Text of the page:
The next step is to care for the plaster, that means brushing the pool and treating any
spots in the plaster.
1. Brush the Plaster – it does not hurt to brush the pool entirely, but if
you are short on time or short on ambition, be sure to brush at least the walls, seats, steps and spa. In other words, wherever the poolsweep does not cover, it is a
good idea to brush. This helps to keep dirt from building up in isolated areas. It also disrupts any algae film before it becomes visible.
2. Check for Spots – look to see any spotting or staining that may be
developing. It is best to address algae or stain or scaling before it gets too bad.
Algae usually comes in patches or spots that are yellow, green or black.
It should be brushed vigorously with a stainless steel brush and treated with an algaecide. Yellow and green algae generally brush off easily, but black algae can be
tough since it is very dense and often grows in pits in the plaster.
Organic stains left by leaves, sticks, acorns, pecans and such will eventually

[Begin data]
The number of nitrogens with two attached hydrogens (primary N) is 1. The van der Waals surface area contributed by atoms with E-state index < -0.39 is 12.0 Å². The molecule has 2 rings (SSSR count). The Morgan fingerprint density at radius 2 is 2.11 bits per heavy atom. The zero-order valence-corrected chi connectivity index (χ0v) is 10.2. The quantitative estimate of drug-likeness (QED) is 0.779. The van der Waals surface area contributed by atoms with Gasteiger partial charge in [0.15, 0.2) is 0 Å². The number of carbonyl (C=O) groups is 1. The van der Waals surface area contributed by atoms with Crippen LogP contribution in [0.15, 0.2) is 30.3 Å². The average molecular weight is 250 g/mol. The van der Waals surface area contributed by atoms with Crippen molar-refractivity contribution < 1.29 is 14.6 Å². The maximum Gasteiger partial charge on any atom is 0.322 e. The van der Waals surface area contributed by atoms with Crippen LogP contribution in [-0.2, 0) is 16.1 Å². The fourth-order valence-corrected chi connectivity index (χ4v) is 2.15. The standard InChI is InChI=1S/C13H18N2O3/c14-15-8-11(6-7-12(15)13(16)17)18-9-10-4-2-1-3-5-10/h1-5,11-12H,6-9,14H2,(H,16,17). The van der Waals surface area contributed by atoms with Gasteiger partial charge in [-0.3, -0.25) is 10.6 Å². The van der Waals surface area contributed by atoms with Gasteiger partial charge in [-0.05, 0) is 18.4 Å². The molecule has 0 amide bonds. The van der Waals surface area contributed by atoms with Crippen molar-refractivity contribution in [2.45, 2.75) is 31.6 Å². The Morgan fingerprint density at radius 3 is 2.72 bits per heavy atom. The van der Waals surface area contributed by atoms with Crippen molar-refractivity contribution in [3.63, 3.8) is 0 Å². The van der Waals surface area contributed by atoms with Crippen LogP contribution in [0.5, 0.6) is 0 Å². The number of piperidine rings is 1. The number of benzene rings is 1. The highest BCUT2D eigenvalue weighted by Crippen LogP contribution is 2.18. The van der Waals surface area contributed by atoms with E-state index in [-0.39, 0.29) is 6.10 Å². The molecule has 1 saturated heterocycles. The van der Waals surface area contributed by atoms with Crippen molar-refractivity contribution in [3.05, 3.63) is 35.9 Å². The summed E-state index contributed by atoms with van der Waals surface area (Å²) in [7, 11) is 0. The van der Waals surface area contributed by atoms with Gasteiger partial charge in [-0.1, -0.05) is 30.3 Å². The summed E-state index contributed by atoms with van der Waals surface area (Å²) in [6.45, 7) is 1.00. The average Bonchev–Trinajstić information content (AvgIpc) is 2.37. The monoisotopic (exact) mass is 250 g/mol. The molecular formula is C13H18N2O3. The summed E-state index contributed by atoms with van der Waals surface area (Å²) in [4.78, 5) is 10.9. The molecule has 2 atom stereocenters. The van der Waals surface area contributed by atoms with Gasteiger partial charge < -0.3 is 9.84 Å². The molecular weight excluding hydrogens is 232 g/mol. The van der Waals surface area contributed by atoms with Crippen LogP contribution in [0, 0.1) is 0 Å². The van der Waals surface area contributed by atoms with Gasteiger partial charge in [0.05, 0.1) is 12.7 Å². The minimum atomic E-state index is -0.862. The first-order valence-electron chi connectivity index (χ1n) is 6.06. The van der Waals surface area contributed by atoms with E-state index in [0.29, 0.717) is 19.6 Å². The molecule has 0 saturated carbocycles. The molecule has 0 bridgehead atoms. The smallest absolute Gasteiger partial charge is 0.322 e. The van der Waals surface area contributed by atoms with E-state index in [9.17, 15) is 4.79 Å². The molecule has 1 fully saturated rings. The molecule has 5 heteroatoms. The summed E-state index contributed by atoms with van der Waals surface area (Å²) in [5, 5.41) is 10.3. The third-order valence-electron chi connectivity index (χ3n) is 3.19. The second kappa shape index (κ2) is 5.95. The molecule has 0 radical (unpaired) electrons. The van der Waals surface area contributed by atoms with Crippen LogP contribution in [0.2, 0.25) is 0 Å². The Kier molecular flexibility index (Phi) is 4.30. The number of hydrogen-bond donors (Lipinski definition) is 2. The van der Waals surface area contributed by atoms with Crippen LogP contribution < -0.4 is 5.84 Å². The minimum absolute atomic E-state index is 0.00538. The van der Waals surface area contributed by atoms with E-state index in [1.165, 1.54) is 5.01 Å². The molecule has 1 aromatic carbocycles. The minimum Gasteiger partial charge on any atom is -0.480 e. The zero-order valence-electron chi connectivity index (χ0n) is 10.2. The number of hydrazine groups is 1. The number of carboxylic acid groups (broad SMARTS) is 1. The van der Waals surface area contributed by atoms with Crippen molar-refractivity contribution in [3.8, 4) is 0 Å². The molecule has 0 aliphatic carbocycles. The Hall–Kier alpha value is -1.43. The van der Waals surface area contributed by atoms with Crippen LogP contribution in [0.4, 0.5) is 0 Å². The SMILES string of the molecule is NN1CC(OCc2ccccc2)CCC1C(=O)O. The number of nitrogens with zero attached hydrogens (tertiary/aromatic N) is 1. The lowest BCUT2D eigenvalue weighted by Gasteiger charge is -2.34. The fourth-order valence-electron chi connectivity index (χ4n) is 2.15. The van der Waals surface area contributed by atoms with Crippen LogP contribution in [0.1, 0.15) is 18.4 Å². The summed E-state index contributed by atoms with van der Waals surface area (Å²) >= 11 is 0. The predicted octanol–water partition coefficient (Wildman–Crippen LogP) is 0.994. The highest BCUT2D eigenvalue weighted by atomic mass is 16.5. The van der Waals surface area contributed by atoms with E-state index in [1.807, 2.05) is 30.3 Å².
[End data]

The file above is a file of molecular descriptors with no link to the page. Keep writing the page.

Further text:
bleach out, although slight discoloration remain. A light shock can help speed the process, but will not make it happen overnight.
Metal stains are tougher to remove. They require the use of acid or a
metal removal product such as Jack’s Magic.
Scaling is a problem that often occurs with age in the pool. It is not
unusual to see a light yellow or gray film developing on the plaster. A light acid wash can help treat the problem, but will not necessary remove it altogether.
You may increase the roughness of the plaster with an acid wash.
One of the best ways to care for your pool plaster is to take proper care of your water
chemistry. This will greatly reduce the likelihood of algae, metal stains and scale. The next step in servicing the pool is just that – pool